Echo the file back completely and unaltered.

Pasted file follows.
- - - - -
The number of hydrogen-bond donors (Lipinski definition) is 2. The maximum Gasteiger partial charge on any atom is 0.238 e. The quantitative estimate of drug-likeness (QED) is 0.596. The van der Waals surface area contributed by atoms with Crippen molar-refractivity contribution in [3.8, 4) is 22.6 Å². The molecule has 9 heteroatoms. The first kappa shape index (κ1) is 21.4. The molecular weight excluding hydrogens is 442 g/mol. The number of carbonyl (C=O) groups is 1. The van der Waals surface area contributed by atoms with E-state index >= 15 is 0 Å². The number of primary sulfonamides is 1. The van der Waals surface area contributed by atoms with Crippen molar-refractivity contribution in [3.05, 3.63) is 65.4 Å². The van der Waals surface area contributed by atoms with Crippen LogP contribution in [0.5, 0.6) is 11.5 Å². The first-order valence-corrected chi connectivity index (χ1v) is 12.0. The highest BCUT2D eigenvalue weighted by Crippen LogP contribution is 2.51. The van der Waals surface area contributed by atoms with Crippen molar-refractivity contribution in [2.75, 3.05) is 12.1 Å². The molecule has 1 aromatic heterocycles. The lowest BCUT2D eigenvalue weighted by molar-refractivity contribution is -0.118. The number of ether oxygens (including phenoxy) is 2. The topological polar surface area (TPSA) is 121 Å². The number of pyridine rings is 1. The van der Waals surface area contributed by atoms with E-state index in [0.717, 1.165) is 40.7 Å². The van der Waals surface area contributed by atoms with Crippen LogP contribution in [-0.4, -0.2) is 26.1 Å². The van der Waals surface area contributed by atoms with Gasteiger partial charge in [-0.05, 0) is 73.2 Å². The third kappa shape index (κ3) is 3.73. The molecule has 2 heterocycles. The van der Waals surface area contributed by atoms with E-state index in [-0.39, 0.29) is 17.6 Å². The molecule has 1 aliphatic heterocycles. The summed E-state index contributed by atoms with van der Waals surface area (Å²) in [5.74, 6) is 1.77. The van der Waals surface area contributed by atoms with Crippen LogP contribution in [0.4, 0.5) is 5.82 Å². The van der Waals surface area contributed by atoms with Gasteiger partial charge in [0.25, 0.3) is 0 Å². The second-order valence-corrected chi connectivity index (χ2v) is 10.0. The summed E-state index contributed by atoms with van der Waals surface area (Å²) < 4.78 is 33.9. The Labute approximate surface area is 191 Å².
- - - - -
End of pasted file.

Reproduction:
The number of hydrogen-bond donors (Lipinski definition) is 2. The maximum Gasteiger partial charge on any atom is 0.238 e. The quantitative estimate of drug-likeness (QED) is 0.596. The van der Waals surface area contributed by atoms with Crippen molar-refractivity contribution in [3.8, 4) is 22.6 Å². The molecule has 9 heteroatoms. The first kappa shape index (κ1) is 21.4. The molecular weight excluding hydrogens is 442 g/mol. The number of carbonyl (C=O) groups is 1. The van der Waals surface area contributed by atoms with E-state index >= 15 is 0 Å². The number of primary sulfonamides is 1. The van der Waals surface area contributed by atoms with Crippen molar-refractivity contribution in [3.05, 3.63) is 65.4 Å². The van der Waals surface area contributed by atoms with Crippen LogP contribution in [0.5, 0.6) is 11.5 Å². The first-order valence-corrected chi connectivity index (χ1v) is 12.0. The highest BCUT2D eigenvalue weighted by Crippen LogP contribution is 2.51. The van der Waals surface area contributed by atoms with Crippen molar-refractivity contribution in [2.75, 3.05) is 12.1 Å². The molecule has 1 aromatic heterocycles. The lowest BCUT2D eigenvalue weighted by molar-refractivity contribution is -0.118. The number of ether oxygens (including phenoxy) is 2. The topological polar surface area (TPSA) is 121 Å². The number of pyridine rings is 1. The van der Waals surface area contributed by atoms with E-state index in [0.717, 1.165) is 40.7 Å². The van der Waals surface area contributed by atoms with Crippen LogP contribution in [-0.4, -0.2) is 26.1 Å². The van der Waals surface area contributed by atoms with Gasteiger partial charge in [-0.05, 0) is 73.2 Å². The third kappa shape index (κ3) is 3.73. The molecule has 2 heterocycles. The van der Waals surface area contributed by atoms with E-state index in [-0.39, 0.29) is 17.6 Å². The molecule has 1 aliphatic heterocycles. The summed E-state index contributed by atoms with van der Waals surface area (Å²) in [5.74, 6) is 1.77. The van der Waals surface area contributed by atoms with Crippen LogP contribution in [0.4, 0.5) is 5.82 Å². The van der Waals surface area contributed by atoms with Gasteiger partial charge in [0.25, 0.3) is 0 Å². The second-order valence-corrected chi connectivity index (χ2v) is 10.0. The summed E-state index contributed by atoms with van der Waals surface area (Å²) < 4.78 is 33.9. The Labute approximate surface area is 191 Å².